Lawmakers in Louisiana on Tuesday continued preparations for the possibility of legal sports wagering within its borders.
The State Senate Judiciary B Committee approved a bill (SB 266) that would allow sports wagering at Louisiana gaming facilities, including some bars and restaurants, if the United States Supreme Court declares unconstitutional the current federal law banning sports wagering — and voters agree.
The high court is expected to rule in the next two months on the legality of the current federal law — the Professional and Amateur Sports Protection Act (PASPA) — that effectively bans single-team sports betting in every state expect Nevada. Favorable action by the Supreme Court in Murphy v NCAA, coupled with passage of such a bill by the Legislature, would then put the issue before Louisiana voters on the November 6 ballot on a parish-by-parish basis, as required by the state Constitution for measures that would expand gambling in the state.
Louisiana Sports Betting Could Get Legalized Via Bill Would Put Sports Wagering As An Authorized Form of Gaming On The November Ballot
In endorsing the need to be ready for sports wagering, Louisiana State Senator Danny Martiny (R-Jefferson Parish) said, per WWL News, “When the Supreme Court rules (on the legalization of Nevada-style sports betting), I can assure you that Mississippi will be up and running in 30 to 45 days – if not sooner – and so will Arkansas.”
Senate Bill 266 would specifically authorize gambling on sports at the Harrah’s New Orleans casino (pictured above), the 15 floating casinos, the four racetrack casinos, the 200 video poker truck stop casinos and the more than 1,000 bars and restaurants with video poker machines. The bill states, “license holders shall remain subject to the licensing and regulatory authority of the Louisiana Gaming Control Board and the Louisiana Gaming Control Law.”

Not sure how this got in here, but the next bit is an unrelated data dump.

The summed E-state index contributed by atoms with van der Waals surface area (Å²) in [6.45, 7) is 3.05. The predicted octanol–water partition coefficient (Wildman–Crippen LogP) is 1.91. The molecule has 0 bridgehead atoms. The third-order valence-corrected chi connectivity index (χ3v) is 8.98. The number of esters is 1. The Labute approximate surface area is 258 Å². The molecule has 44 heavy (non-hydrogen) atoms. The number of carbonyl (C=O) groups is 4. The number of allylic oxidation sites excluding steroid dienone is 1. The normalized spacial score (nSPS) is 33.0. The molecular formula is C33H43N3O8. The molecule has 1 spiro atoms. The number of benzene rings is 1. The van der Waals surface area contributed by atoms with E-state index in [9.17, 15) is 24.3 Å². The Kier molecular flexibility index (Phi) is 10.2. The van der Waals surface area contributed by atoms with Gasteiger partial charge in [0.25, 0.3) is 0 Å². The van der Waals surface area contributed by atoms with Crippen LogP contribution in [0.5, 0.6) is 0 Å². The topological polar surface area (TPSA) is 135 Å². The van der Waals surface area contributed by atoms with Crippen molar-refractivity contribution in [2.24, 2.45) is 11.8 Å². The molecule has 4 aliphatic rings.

There was no verbal objection to the bill in the committee.
Meanwhile, there are three other sports betting bills currently in the Louisiana legislature, including HB 245, which would “authorize additional games and sports betting at eligible live horse racing facilities.”
Elsewhere In Sports Betting Discussions
In Illinois, lawmakers on Tuesday held a Senate hearing to consider the legalization of sports betting statewide. During the hearing, legislators examined what platforms might be used, what state regulations would be put in place, and a potential taxation rate of 10 percent on sports wagering revenue.
Eilers and Krejcik Gaming LLC, a gaming analysis firm based in Las Vegas with representation at the hearing, estimates that a potential $680 million might be bet annually in Illinois, through both land and mobile sites.
The Illinois Church Action on Alcohol and Addiction Problems is formally opposing sports betting in the state, contending “nearly 10 percent of high school students are gambling online, and more than 40 percent are gambling in any form.”
Tom Swoik, a lobbyist with the Illinois Casino Gaming Association, said his organization supports allowing sports betting to make up for business lost to video gambling in bars and restaurants. But he warns the tax rates in the existing state proposal are too high.
In sounding the alarm to lawmakers over unrealistic tax expectations, Swoik said, “If the taxes and these fees that are paid to operate sports books are so high, then the payouts can’t be as high as sometimes what’s being paid out in illegal betting. People are still going to continue to do the illegal betting because they can get a higher payout.”